Coming a full circle

YESTERDAY ONCE MORE


MOM’S THE WORD: Sumati Bisht with ShauryaT

hese are women whose professional qualifications will make you whistle. Television journalists and computer programmers; MBAs in marketing and finance; sometimes even awarded teachers and qualified doctors with specialisations in microbiology and oncology. Yet, check out their daily employment and you’ll be surprised to find striking similarities. Mornings spent packing tiffin for school going kids, breakfast for husband;
Day spent putting the house in order, checking clothes for laundry; Afternoon: once again facing the life and death decision of what goes on the lunch menu — dal and vegetables for the bread earner, who is on a diet, or cheese pizza for the brat who has been cribbing that food is boring. Or both. And finally, a change of clothes and a bright smile in place to receive the family returning from their respective places of work and education.

More and more professional girls are taking a conscious decision to be stay-home wives and/or mothers. They are chucking satisfying, lucrative jobs for the pleasures (or pain?) of keeping a healthy home. Much to the approval of old world mammas and mammas-in- law, life seems to have come full circle for these families where man is once again the wage earner and woman the homemaker and caregiver.

Hands-on moms

I try to catch some of them for an interview and believe me, it is more difficult than nailing a high profile jet-setting executive. Saudamini Singh, with a prestigious hotel management degree tucked away in the files somewhere, is busy making hand puppets for her four-year-old daughter who has a story telling session in school the next day. “I have to finish these while she is sleeping,” she says apologetically, “can I talk to you later?”

School teacher for 10 years, now full-time mom, Sumati Bisht is hunting the net for funny Hindi poems for her school going son Shaurya. He has a hasya kavita competition in school and she obviously cannot spare time right away. There’s dinner to cook and the other baby to feed. Also a birthday gift to be bought and the maid is on leave.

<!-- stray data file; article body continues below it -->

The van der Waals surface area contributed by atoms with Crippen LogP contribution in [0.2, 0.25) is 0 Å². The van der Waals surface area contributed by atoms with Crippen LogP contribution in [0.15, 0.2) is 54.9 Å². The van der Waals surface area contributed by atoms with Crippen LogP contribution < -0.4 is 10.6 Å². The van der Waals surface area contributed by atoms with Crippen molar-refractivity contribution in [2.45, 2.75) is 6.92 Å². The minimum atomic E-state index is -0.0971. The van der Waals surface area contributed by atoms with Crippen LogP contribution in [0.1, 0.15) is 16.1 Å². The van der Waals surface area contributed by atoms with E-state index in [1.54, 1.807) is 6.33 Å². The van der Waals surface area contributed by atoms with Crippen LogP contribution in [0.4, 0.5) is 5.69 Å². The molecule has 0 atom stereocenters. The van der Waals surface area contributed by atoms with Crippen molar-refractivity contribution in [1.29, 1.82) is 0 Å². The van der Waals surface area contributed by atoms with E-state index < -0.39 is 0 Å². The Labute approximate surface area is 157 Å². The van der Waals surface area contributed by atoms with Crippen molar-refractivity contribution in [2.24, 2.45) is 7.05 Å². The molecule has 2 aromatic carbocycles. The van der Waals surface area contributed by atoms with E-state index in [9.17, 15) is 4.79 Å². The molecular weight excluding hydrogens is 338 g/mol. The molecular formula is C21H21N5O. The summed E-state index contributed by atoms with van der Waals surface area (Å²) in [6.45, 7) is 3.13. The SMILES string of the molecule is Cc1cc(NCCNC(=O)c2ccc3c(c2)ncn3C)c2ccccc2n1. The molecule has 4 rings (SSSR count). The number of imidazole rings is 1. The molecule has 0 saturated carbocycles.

I try overseas. Houston-based Anima Pundeer, one time successful computer programmer, is getting the house vacuumed and tidied by the two Mexican ladies who turn up once every week. Next, she has to bake some muffins for the kids at the orphanage across the road, read stories to her son’s class, take her daughter Meera for her music lessons and if there’s time before dinner, play some basketball with the neighbourhood children.

“Being a homemaker is more difficult than pursuing a profession,” says Mona Ranadive, dress designer, who shut down her flourishing boutique for a while to play mom. The pressures of mom’s job helped decide that she would go back to work and a brand new boutique in on the anvil in uptown Hyderabad.

“Being full time homemaker is beautiful but my kids are happier when I am working because then I don’t take out my frustrations on them. When I’m working I come back happy and we generally have a great time,” she says.

Dr Dipti Pareek, practising microbiologist in Delhi, thinks differently. She says she has almost made up her mind to throw away the doctor’s coat in a year’s time. “My daughter is growing up, I want to be around. For years I have been waiting to keep a dog and do some work with street children, maybe just catch up with reading and music, I never seem to have any quality time,” she says. “Just because I am a doctor I can’t keep working to justify that education.”  For these full-time professionals turned full-time homemakers, the kick comes from keeping a good looking house, full on involvement with the kids and finding time to holiday with the family.

“I get a reasonable salary, and instead of my wife bringing extra money in the house, I would like to have her around when I and the kids get back home. The house looks so much more inviting,” says Army officer Sameer Singh.

“Sometimes I miss interaction with colleagues. But when I find my son growing up every day in front of my eyes, I feel  I took the right decision,” says Sumati.

Anima Pundeer

Homemaker from Dehradun who moved to Houston.

Professional qualifications: Masters in Business Administration from University of New Brunswick, Canada; Masters in Information Science from University of Pittsburgh.
Work experience: About 10 years

Reason for quitting work: Got pregnant; had my first child; the unit that I was working for shut down. I took it as a sign that I need to take a break from a career path.

Any regrets: Not really. But people around me (like my mom) try to nudge me to do something more with my life then to just stay home and be a ‘housewife’.

How did this decision affect the family: I feel I have more time for my kids, I am less stressed or tired or cranky at the end of the day. We do things like going to the library, park, or just go biking around the neighborhood, which my friends who are working have no time for. But they sure have a lot bigger houses! My life seems to have become much simpler and ordinary but I like it.

Any sermons:  I think it is a very individual decision about what makes you feel fulfilled unless it is a decision based on circumstances like finances. Working outside of home does bring you a certain sense of personal achievement but personally I don’t want to trade off the time I get with my children with a career. I don’t want to miss out on their growing up phase. Kids grow up very fast and I do enjoy being with them. But there are days when I just want to get out of the house and take a break from my never-ending house work and my precious family.

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